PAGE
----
They made great inroads because of great cameras in the A100 and A700. I think they've dropped the ball a bit instead of that approach of two direct shots hitting bulls-eyes, going with a 20 guage shotgun approach and hoping they hit something and planning on figuring out what they hit and why after the fact. Besides cost of the different models you also create confusion in your market by over segmenting it. And, unless a retailer carries all models (unlikely) then you end up with a situation where a consumer in an actual store doesn't get to see the model they're after. Again, it will take a year or two to see. Until then, we're all just speculating.
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Old Jan 18, 2010, 9:30 AM   #33
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P.S.

I thought something Thom Hogan said in his 2010 predictions was pretty interesting (I had to chuckle at the analogy):

"Sony's using a shotgun to hit the target, then going back and finding which pellet hit the target and trying to figure out the gun that would do that by itself."

http://www.bythom.com/2010predictions.htm



But, that's the same kind of thing we've been seeing in the point and shoot market niche for a while now, too. So, I suspect we're just going to see more of that in the dSLR niche as time passes (given that the dSLR niche is growing at a faster rate).


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Old Jan 18, 2010, 9:33 AM   #34
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Quote:
Originally Posted by JohnG View Post
...I think they've dropped the ball a bit instead of that approach of two direct shots hitting bulls-eyes, going with a 20 guage shotgun...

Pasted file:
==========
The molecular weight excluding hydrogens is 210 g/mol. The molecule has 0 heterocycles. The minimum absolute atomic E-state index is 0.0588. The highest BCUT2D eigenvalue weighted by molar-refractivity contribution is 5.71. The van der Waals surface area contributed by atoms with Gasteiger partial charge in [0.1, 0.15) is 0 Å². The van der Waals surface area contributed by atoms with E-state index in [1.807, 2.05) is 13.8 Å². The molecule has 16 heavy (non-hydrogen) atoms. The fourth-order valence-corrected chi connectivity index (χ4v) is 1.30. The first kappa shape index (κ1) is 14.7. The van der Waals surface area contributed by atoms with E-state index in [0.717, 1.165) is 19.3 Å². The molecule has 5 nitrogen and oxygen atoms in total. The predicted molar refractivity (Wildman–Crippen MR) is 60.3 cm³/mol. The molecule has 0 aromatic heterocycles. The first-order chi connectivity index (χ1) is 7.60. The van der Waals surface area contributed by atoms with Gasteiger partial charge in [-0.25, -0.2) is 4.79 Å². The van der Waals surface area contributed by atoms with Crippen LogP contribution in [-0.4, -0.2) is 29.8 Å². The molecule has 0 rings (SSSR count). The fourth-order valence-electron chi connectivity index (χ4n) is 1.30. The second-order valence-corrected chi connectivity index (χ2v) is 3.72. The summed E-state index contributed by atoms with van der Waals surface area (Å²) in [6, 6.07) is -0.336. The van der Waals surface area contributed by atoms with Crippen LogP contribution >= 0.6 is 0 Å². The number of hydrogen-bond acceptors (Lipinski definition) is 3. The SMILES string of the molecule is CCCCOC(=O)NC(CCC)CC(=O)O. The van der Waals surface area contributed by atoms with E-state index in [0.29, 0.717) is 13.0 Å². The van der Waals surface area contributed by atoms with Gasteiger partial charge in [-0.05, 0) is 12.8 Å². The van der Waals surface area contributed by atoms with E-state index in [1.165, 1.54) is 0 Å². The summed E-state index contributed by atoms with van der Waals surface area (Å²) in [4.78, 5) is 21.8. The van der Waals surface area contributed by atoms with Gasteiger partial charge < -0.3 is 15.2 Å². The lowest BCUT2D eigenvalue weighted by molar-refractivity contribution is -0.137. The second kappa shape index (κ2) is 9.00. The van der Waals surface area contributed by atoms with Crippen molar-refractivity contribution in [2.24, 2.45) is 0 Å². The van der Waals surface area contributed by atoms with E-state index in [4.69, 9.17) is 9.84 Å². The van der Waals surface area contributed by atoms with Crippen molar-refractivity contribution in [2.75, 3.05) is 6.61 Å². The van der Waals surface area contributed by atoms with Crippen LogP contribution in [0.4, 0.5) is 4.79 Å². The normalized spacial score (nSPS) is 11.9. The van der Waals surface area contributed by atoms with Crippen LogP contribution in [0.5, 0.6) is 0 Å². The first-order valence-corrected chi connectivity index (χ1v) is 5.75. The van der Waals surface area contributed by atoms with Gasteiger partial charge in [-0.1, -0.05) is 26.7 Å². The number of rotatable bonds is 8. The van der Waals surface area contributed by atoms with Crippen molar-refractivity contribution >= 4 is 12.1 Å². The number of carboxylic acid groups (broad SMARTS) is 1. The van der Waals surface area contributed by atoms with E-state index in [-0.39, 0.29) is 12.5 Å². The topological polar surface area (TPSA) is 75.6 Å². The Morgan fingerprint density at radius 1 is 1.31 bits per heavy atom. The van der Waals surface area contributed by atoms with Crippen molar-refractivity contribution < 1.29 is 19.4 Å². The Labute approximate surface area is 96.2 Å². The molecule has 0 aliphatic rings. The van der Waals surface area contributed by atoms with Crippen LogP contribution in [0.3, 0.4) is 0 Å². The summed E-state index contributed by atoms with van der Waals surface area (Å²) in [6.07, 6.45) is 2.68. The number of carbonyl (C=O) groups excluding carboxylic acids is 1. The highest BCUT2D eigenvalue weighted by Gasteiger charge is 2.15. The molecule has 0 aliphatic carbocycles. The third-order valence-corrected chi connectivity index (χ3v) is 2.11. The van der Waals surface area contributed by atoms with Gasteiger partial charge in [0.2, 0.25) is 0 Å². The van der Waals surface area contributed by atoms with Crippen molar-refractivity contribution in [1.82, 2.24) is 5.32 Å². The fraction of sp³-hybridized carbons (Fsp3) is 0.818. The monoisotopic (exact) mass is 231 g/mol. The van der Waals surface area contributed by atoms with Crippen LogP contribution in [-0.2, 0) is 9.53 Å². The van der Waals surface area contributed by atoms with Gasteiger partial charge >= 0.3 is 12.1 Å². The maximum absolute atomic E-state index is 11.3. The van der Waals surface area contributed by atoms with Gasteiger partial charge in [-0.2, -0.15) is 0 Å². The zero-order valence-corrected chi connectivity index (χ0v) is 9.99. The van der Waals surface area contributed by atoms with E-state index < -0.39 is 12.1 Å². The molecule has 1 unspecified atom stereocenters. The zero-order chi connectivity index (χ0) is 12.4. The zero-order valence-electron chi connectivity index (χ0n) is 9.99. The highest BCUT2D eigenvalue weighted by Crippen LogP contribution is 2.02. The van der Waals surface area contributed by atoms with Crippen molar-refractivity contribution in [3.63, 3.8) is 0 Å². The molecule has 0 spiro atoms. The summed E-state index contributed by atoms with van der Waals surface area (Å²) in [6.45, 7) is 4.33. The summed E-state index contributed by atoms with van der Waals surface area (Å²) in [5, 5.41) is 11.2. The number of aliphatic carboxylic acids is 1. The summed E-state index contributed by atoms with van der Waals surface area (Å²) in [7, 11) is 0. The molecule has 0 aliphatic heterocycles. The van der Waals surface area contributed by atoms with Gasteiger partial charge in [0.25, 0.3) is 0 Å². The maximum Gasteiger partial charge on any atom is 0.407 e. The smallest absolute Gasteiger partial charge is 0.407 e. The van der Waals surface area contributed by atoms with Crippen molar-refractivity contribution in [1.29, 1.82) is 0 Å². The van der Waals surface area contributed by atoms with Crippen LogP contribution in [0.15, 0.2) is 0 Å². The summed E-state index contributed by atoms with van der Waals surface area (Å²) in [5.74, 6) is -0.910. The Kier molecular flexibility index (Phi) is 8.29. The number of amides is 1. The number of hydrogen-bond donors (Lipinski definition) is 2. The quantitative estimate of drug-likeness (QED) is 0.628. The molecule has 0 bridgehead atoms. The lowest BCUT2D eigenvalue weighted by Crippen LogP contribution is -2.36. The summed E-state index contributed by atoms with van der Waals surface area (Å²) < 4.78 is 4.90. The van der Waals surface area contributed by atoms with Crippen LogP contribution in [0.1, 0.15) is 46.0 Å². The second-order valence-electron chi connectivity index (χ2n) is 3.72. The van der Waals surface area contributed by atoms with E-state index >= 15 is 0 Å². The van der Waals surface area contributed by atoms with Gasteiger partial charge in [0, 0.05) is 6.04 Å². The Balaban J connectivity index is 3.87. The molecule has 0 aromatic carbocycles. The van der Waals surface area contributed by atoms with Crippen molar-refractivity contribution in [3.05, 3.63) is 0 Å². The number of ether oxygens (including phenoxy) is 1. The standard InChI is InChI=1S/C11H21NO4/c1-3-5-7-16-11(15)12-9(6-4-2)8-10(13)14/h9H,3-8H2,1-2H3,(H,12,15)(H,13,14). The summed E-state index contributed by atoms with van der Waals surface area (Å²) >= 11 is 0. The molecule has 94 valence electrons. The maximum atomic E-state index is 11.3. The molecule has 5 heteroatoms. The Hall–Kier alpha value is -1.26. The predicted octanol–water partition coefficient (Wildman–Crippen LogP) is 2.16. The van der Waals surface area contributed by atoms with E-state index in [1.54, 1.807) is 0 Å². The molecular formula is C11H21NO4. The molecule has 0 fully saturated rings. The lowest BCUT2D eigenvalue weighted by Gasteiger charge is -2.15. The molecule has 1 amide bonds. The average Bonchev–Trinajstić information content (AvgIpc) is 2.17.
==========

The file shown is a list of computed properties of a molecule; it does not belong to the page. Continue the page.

I posted before I saw your post But, Thom Hogan is the one that apparently originated that analogy about Sony with his 2010 predictions. I had to laugh when I first read it.
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Old Jan 18, 2010, 9:39 AM   #35
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...DSLR users are a bit more savy than digicam users.
Existing point and shoot users are the new dSLR buyers. ;-)

It's the fastest growing market segment, and rather than a buying point and shoot model, many new buyers are going with an entry level dSLR model instead.

So, I expect we'll see a lot of the same type of thing from other manufacturers going forward, too (more similar models in the entry level dSLR niche, just as manufacturers like Canon and Sony have been doing for a while now in the point and shoot niches).
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Old Jan 18, 2010, 9:44 AM   #36
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It's worked for them, too (as Canon and Sony lead non-dSLR digital camera sales if you look at world wide market share).
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Old Jan 18, 2010, 9:53 AM   #37
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Quote:
Originally Posted by JimC View Post